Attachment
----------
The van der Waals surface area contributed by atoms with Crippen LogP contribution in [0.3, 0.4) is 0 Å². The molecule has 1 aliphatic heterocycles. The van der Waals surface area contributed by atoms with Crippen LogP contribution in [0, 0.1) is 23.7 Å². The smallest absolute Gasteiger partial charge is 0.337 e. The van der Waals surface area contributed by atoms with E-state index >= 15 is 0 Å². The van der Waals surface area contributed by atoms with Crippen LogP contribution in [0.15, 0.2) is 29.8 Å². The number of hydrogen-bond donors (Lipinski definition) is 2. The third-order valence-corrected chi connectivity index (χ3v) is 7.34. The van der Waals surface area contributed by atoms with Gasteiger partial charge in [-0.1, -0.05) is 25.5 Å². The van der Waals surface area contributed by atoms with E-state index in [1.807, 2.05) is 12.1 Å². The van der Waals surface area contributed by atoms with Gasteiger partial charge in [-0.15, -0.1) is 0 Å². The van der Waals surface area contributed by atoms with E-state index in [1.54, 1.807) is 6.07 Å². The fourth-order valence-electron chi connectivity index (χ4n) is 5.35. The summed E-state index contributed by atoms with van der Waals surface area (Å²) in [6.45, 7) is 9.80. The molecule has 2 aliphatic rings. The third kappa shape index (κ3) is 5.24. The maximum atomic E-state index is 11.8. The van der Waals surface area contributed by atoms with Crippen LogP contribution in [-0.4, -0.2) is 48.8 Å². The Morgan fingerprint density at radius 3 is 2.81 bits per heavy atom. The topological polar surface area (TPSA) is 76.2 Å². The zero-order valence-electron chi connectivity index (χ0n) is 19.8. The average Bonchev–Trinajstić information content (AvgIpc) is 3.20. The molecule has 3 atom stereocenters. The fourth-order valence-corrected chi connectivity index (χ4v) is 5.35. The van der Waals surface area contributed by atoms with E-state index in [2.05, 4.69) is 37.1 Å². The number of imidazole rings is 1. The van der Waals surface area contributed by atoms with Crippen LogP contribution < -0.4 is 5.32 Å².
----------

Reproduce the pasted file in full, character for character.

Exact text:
The van der Waals surface area contributed by atoms with Crippen LogP contribution in [0.3, 0.4) is 0 Å². The molecule has 1 aliphatic heterocycles. The van der Waals surface area contributed by atoms with Crippen LogP contribution in [0, 0.1) is 23.7 Å². The smallest absolute Gasteiger partial charge is 0.337 e. The van der Waals surface area contributed by atoms with E-state index >= 15 is 0 Å². The van der Waals surface area contributed by atoms with Crippen LogP contribution in [0.15, 0.2) is 29.8 Å². The number of hydrogen-bond donors (Lipinski definition) is 2. The third-order valence-corrected chi connectivity index (χ3v) is 7.34. The van der Waals surface area contributed by atoms with Gasteiger partial charge in [-0.1, -0.05) is 25.5 Å². The van der Waals surface area contributed by atoms with E-state index in [1.807, 2.05) is 12.1 Å². The van der Waals surface area contributed by atoms with Gasteiger partial charge in [-0.15, -0.1) is 0 Å². The van der Waals surface area contributed by atoms with E-state index in [1.54, 1.807) is 6.07 Å². The fourth-order valence-electron chi connectivity index (χ4n) is 5.35. The summed E-state index contributed by atoms with van der Waals surface area (Å²) in [6.45, 7) is 9.80. The molecule has 2 aliphatic rings. The third kappa shape index (κ3) is 5.24. The maximum atomic E-state index is 11.8. The van der Waals surface area contributed by atoms with Crippen LogP contribution in [-0.4, -0.2) is 48.8 Å². The Morgan fingerprint density at radius 3 is 2.81 bits per heavy atom. The topological polar surface area (TPSA) is 76.2 Å². The zero-order valence-electron chi connectivity index (χ0n) is 19.8. The average Bonchev–Trinajstić information content (AvgIpc) is 3.20. The molecule has 3 atom stereocenters. The fourth-order valence-corrected chi connectivity index (χ4v) is 5.35. The van der Waals surface area contributed by atoms with E-state index in [2.05, 4.69) is 37.1 Å². The number of imidazole rings is 1. The van der Waals surface area contributed by atoms with Crippen LogP contribution < -0.4 is 5.32 Å².